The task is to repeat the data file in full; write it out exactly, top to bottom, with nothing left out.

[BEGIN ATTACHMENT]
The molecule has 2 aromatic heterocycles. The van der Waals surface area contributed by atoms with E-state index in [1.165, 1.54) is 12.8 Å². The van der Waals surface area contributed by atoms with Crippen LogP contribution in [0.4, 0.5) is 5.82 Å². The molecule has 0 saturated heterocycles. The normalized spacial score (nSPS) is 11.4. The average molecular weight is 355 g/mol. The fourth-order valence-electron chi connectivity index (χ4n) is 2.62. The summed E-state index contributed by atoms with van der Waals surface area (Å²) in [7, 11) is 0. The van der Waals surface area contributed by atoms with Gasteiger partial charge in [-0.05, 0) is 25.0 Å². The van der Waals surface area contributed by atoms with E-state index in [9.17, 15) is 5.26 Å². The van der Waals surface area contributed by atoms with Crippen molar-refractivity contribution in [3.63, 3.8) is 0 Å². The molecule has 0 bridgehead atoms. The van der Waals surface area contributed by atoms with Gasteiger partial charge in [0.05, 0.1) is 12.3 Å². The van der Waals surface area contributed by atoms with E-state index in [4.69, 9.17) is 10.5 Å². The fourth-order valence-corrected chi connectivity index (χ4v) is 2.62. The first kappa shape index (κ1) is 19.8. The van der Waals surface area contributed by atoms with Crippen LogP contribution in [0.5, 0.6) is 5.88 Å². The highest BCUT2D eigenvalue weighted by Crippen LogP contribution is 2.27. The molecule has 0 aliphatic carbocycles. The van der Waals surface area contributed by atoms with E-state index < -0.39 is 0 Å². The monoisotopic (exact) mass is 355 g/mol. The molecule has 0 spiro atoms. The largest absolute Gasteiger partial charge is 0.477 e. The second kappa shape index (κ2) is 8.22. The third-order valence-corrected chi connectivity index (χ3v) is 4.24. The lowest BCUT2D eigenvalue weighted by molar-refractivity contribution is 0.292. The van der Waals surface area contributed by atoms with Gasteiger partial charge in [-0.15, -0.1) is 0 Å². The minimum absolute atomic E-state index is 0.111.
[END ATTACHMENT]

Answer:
The molecule has 2 aromatic heterocycles. The van der Waals surface area contributed by atoms with E-state index in [1.165, 1.54) is 12.8 Å². The van der Waals surface area contributed by atoms with Crippen LogP contribution in [0.4, 0.5) is 5.82 Å². The molecule has 0 saturated heterocycles. The normalized spacial score (nSPS) is 11.4. The average molecular weight is 355 g/mol. The fourth-order valence-electron chi connectivity index (χ4n) is 2.62. The summed E-state index contributed by atoms with van der Waals surface area (Å²) in [7, 11) is 0. The van der Waals surface area contributed by atoms with Gasteiger partial charge in [-0.05, 0) is 25.0 Å². The van der Waals surface area contributed by atoms with E-state index in [9.17, 15) is 5.26 Å². The van der Waals surface area contributed by atoms with Crippen molar-refractivity contribution in [3.63, 3.8) is 0 Å². The molecule has 0 bridgehead atoms. The van der Waals surface area contributed by atoms with Gasteiger partial charge in [0.05, 0.1) is 12.3 Å². The van der Waals surface area contributed by atoms with E-state index in [4.69, 9.17) is 10.5 Å². The fourth-order valence-corrected chi connectivity index (χ4v) is 2.62. The first kappa shape index (κ1) is 19.8. The van der Waals surface area contributed by atoms with Crippen LogP contribution in [0.5, 0.6) is 5.88 Å². The highest BCUT2D eigenvalue weighted by Crippen LogP contribution is 2.27. The molecule has 0 aliphatic carbocycles. The van der Waals surface area contributed by atoms with E-state index < -0.39 is 0 Å². The monoisotopic (exact) mass is 355 g/mol. The molecule has 0 spiro atoms. The largest absolute Gasteiger partial charge is 0.477 e. The second kappa shape index (κ2) is 8.22. The third-order valence-corrected chi connectivity index (χ3v) is 4.24. The lowest BCUT2D eigenvalue weighted by molar-refractivity contribution is 0.292. The van der Waals surface area contributed by atoms with Gasteiger partial charge in [-0.15, -0.1) is 0 Å². The minimum absolute atomic E-state index is 0.111.